Former executive at On Semiconductor Corp
- Wolfspeed (NYSE: WOLF) and operating overview of SiC (silicon carbide) Mosfets (metal-oxide semiconductor field-effect transistors) and GaN (gallium nitride], discussing supply-demand dynamics
- Wolfspeed's competitive positioning among alternate power device manufacturers
- CHIPS (Creating Helpful Incentives to Produce Semiconductors) Act's implications on Wolfspeed and desired outcome from new fab in Chatham County, North Carolina
- 2023 outlook
How does SiC [silicon carbide] come into the highest-level implementations we see today? Can you discuss its robust growth, over 2022 especially?
How have you seen the growing need for epitaxy solve some of these problems, especially in yield defects, and solidify the process of synthetically growing SiC?
Could you highlight Wolfspeed’s unique offering in the alternative power space, highlighting its current operating environment?
How do you predict competitive dynamics will look like in 2023 and onwards vs companies such as Infineon, Skyworks and Qorvo?
How have the catalysts for the global chip shortage evolved and affected a company such as Wolfspeed? How do you see this changing over the next year or so?
What was the historical turning point in SiC’s design in the pipeline – and Wolfspeed’s part in it – and the demand ramp-up overall?
How is quantity and pricing negotiated with customers by Wolfspeed? Was there any sort of non-cancellable or non-returnable agreement?
Wolfspeed is predicting a 10x increase in production in SiC at its Chatham Country, North Carolina raw materials factory. Do you think this is reasonable, and how do you think to the company will reach this target?
What are Wolfspeed’s general plans regarding CAPEX? What will be the investment in new facilities, given that the incentives from the CHIPS [Creating Helpful Incentives to Produce Semiconductors] Act will cover the materials and cost of building as well?
You noted building a new fab is very capital-intensive, yet it seems that the only thing people are really focusing on is the Advanced Manufacturing Tax Credit or building new capacity in the US. A factor overlooked is the importance of labour and education stemming from the R&D surrounding the fabs. Could you discuss that and how the CHIPS Act might spur growth in this sector?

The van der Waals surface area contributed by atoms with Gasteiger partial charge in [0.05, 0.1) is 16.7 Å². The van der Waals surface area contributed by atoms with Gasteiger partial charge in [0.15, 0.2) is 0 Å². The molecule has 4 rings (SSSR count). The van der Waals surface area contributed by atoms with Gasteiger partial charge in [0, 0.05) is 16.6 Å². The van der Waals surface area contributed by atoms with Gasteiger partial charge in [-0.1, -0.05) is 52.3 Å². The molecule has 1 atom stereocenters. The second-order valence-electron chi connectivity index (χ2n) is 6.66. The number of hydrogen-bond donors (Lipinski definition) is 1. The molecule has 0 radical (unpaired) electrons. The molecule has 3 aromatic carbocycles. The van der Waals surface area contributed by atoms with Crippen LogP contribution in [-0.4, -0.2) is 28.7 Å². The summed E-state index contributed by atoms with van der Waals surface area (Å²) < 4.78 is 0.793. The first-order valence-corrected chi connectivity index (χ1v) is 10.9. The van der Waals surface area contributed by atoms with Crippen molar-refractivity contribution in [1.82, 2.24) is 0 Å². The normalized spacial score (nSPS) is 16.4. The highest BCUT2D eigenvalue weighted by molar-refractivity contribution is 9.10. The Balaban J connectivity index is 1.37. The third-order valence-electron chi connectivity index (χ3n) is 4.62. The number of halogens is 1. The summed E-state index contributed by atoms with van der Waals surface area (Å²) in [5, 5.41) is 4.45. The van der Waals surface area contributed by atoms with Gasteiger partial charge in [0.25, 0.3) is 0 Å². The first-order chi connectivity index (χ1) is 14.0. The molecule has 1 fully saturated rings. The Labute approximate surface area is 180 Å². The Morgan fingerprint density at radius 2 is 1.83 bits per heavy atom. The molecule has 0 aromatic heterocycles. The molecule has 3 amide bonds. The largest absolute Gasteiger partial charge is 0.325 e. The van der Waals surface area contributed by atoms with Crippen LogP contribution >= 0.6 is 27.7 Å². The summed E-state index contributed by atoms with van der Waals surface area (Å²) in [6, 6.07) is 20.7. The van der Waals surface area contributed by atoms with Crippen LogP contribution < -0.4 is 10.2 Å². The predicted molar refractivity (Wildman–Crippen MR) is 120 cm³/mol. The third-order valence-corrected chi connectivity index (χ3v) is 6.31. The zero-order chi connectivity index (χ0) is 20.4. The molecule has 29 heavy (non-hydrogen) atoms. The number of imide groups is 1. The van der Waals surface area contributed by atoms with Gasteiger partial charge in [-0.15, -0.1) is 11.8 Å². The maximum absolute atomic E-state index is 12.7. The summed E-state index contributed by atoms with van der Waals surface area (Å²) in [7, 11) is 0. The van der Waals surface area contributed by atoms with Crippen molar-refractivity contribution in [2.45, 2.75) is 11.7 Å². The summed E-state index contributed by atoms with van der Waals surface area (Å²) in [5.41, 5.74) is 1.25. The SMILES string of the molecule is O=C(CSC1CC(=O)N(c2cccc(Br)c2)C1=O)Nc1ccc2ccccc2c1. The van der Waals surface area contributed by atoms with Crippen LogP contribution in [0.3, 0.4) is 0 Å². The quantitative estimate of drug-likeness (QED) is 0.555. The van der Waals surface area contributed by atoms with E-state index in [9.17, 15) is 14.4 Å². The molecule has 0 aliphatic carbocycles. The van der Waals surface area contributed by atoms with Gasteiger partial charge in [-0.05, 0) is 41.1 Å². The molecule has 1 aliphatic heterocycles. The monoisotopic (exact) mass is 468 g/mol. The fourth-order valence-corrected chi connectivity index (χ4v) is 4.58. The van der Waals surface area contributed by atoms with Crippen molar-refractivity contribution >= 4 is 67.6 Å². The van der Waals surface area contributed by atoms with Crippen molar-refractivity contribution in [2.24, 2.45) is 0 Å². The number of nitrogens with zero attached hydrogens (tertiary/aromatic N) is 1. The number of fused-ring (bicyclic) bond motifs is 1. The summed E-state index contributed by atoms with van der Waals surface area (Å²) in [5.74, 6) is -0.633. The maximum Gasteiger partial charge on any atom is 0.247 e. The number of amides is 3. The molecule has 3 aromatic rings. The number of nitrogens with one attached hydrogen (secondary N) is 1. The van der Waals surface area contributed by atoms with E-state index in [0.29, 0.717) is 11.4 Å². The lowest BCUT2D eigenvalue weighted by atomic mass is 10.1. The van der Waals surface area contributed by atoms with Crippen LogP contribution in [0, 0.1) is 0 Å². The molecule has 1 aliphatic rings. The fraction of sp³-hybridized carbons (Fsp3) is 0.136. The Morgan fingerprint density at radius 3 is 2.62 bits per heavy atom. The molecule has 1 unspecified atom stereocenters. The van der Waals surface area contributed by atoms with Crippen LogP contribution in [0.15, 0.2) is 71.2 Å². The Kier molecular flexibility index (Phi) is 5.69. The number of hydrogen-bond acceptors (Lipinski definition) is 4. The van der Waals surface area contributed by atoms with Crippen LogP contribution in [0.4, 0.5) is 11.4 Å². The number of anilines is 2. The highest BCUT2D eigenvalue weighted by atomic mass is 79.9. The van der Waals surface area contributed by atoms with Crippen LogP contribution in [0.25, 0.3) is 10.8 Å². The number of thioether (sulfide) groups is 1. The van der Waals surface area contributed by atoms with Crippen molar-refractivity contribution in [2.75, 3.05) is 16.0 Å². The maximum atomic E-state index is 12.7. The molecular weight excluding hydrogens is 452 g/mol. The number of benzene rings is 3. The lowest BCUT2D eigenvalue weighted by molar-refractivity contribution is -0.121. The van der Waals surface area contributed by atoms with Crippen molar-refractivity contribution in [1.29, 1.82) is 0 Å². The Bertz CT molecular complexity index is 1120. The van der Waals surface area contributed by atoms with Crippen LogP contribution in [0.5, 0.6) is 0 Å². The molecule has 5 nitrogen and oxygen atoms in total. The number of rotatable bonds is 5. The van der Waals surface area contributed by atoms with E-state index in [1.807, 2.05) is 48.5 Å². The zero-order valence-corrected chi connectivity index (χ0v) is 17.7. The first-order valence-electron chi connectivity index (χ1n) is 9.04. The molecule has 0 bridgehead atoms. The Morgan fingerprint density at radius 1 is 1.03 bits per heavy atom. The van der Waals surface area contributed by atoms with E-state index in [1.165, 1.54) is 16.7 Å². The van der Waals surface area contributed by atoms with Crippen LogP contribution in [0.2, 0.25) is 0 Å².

It’s safe to say that Wolfspeed’s recent Chatham plant in North Carolina is strategically positioned, given that states such as North Carolina are well-known for the micro-engineering and many doctorates within the semiconductor industry that come from there. Is there an existing relationship there, or do you think that’s a resource that the company can eventually turn to?
How does Wolfspeed compare to competitors on the material side of SiC?
Could you discuss Wolfspeed’s partnership with General Motors? How can this impact the auto industry and SiC’s penetration into it as a whole?
Could you discuss Wolfspeed’s opportunities in non-auto? In its Q4 FY22 earnings call, CEO Gregg Lowe noted USD 100m of unfulfilled demand in non-auto.
Could you discuss Wolfspeed’s positioning with its GaN [gallium nitride power] ICs [integrated circuits]. It’d be super helpful to get your comment on this.
Can you speak to equipment lead times in fabs? What is your outlook for capacity and more efficiency?
What is your outlook for Wolfspeed’s distribution chain into its various end markets as lead times recover? Which do you think will be the most successful when we see a recovery?
Specialists in previous Interviews [see Onsemi – Automotive Penetration, New Developments & 2023 Outlook – 2 November 2022; Automotive Semiconductors – Q4 2022 Update & 2023 Outlook – 31 October 2022] have had differing opinions about the adoption of SiC into devices. It seems, at least for the next 5-10 years, silicon will still be the most dominant base material within auto chips. Do you agree with this outlook, and if not, why do you see SiC being adopted faster within the auto industry?
What does Wolfspeed have to look out for regarding China-Taiwan tensions and export bans to China? Is the company really that impacted?
You mentioned that adoption will eventually follow the driving of pricing down. What will primarily drive these prices down? Do you think it’s just more competition for a company such as Wolfspeed?
As new players start to crowd the value chain, and there is potentially an oversupply of SiC, do you eventually see it being commoditised and have a more accepted price-to-yield ratio, though not a fixed one?
What are the R&D implications for Wolfspeed? How fast do you think it’ll help, not only efficiency, but more developments in alternative wide-bandgap devices, as well as improving yield?
How do you think Wolfspeed will combat fickleness in a turbulent macroeconomic environment, as many auto OEMs are known for cancelling orders and the company is heavily tied to industries such as automotives? There could be further delays along the chain.
What is your 18-month outlook for Wolfspeed? What are you most excited for?
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